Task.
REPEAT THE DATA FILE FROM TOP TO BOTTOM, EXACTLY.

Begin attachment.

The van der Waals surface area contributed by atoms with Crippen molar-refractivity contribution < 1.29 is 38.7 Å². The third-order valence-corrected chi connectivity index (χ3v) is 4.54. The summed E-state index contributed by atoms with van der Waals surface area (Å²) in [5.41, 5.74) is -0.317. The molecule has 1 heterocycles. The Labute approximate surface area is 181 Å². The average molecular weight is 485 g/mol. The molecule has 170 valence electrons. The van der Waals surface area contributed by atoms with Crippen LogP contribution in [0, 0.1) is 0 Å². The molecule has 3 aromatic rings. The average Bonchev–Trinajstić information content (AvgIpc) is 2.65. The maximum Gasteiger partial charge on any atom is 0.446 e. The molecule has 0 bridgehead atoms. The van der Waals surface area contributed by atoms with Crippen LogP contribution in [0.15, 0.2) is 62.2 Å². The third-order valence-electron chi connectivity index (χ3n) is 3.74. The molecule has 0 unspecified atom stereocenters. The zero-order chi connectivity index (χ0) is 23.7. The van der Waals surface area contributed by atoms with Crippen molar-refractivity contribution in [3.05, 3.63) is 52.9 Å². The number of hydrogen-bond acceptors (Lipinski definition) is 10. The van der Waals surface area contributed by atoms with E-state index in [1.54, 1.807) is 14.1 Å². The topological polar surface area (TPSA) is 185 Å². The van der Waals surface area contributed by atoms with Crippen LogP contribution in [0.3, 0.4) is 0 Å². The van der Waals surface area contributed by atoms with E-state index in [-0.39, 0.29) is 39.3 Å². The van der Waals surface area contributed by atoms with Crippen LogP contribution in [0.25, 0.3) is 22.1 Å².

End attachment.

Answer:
The van der Waals surface area contributed by atoms with Crippen molar-refractivity contribution < 1.29 is 38.7 Å². The third-order valence-corrected chi connectivity index (χ3v) is 4.54. The summed E-state index contributed by atoms with van der Waals surface area (Å²) in [5.41, 5.74) is -0.317. The molecule has 1 heterocycles. The Labute approximate surface area is 181 Å². The average molecular weight is 485 g/mol. The molecule has 170 valence electrons. The van der Waals surface area contributed by atoms with Crippen LogP contribution in [0, 0.1) is 0 Å². The molecule has 3 aromatic rings. The average Bonchev–Trinajstić information content (AvgIpc) is 2.65. The maximum Gasteiger partial charge on any atom is 0.446 e. The molecule has 0 bridgehead atoms. The van der Waals surface area contributed by atoms with Crippen LogP contribution in [0.15, 0.2) is 62.2 Å². The third-order valence-electron chi connectivity index (χ3n) is 3.74. The molecule has 0 unspecified atom stereocenters. The zero-order chi connectivity index (χ0) is 23.7. The van der Waals surface area contributed by atoms with Crippen molar-refractivity contribution in [3.05, 3.63) is 52.9 Å². The number of hydrogen-bond acceptors (Lipinski definition) is 10. The van der Waals surface area contributed by atoms with E-state index in [1.54, 1.807) is 14.1 Å². The topological polar surface area (TPSA) is 185 Å². The van der Waals surface area contributed by atoms with Crippen LogP contribution in [0.3, 0.4) is 0 Å². The van der Waals surface area contributed by atoms with E-state index in [-0.39, 0.29) is 39.3 Å². The van der Waals surface area contributed by atoms with Crippen LogP contribution in [0.25, 0.3) is 22.1 Å².